How is wind power produced?
Wind turbines harness the wind to generate electricity. Wind turns the turbine blades, which spin a shaft, which connects to the generator and makes electricity. A local transformer is then used to step up the electrical voltage, so that the electricity can then be sent through transmission and distribution lines to homes, businesses and other users.
Wind turbines generally produce electricity when winds blow at speeds of 13 kilometres an hour or greater. They shut down at above 90 kilometres per hour for safety reasons.
Wind turbines can also be used to generate mechanical power for specific tasks such as grinding grain or pumping water. On the Canadian Prairies, for example, there are several thousand wind turbines that pump water.
Basic components of wind turbines
Electricity-producing wind turbines have four basic components:
- a rotor consisting of two or three blades attached to a hub
- a generator that produces electricity in the form of alternating current
- a control and protection system that optimizes performance and keeps the machinery operating within safe limits
- a tower that raises the rotor off the ground.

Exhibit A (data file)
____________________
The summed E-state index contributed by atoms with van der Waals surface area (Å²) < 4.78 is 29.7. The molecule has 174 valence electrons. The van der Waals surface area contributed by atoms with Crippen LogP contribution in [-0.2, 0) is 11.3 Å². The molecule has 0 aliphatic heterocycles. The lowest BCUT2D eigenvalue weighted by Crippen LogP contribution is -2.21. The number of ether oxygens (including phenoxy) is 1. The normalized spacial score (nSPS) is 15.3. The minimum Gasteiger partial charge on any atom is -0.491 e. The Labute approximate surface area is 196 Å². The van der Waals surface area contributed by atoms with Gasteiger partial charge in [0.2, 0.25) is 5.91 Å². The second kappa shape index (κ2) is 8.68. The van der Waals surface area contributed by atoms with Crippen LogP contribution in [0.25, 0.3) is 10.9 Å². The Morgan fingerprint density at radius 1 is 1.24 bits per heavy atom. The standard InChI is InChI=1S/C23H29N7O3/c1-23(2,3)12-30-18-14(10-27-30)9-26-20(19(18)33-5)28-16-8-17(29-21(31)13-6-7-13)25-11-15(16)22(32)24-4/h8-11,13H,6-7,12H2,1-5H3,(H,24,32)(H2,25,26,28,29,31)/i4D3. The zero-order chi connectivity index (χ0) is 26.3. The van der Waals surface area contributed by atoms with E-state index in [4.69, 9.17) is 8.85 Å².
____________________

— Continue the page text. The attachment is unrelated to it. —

Modern wind turbines make use of very few but very large blades (ranging between 40 to 80 metres in diameter) to capture wind energy, extracting energy from the largest possible volume of air. The blades are set at different angles to cope with varying wind speeds, and the generator and the blades can be turned to face the changing direction of the wind. The turbines are mounted on towers 40 to 80 metres tall, so as to capture stronger wind flows.
Two types of turbines
Modern turbines fall into two basic groups: horizontal axis turbines and vertical axis turbines.
Horizontal axis turbines resemble airplane propellers, with two to three rotor blades fixed at the front of the tower and facing into the wind. This is the most common design found today, making up most of the large utility-scale turbines on the global market.
Vertical axis turbines resemble a large eggbeater with rotor blades attached vertically at the top and near the bottom of the tower and bulging out in the middle.
Sizes of turbines
Wind turbines come in different sizes and can be used in small-scale and large-scale applications.
Single small turbines, up to 300 kilowatts, can be used in a variety of applications, including battery charging, providing power to remote cottages or communities, and powering farms and industrial facilities. These turbines are sometimes combined with other energy sources such diesel generators and solar photovoltaic systems to provide a reliable source of power.
Utility-scale turbines, 500 kilowatts and larger, provide power to the electricity grid. These are often grouped together in wind farms or wind power plants. By grouping wind turbines into wind farms, it is possible to generate electricity more economically and to produce enough electricity to power thousands of homes. It can also be more cost-effective to maintain and operate turbines.
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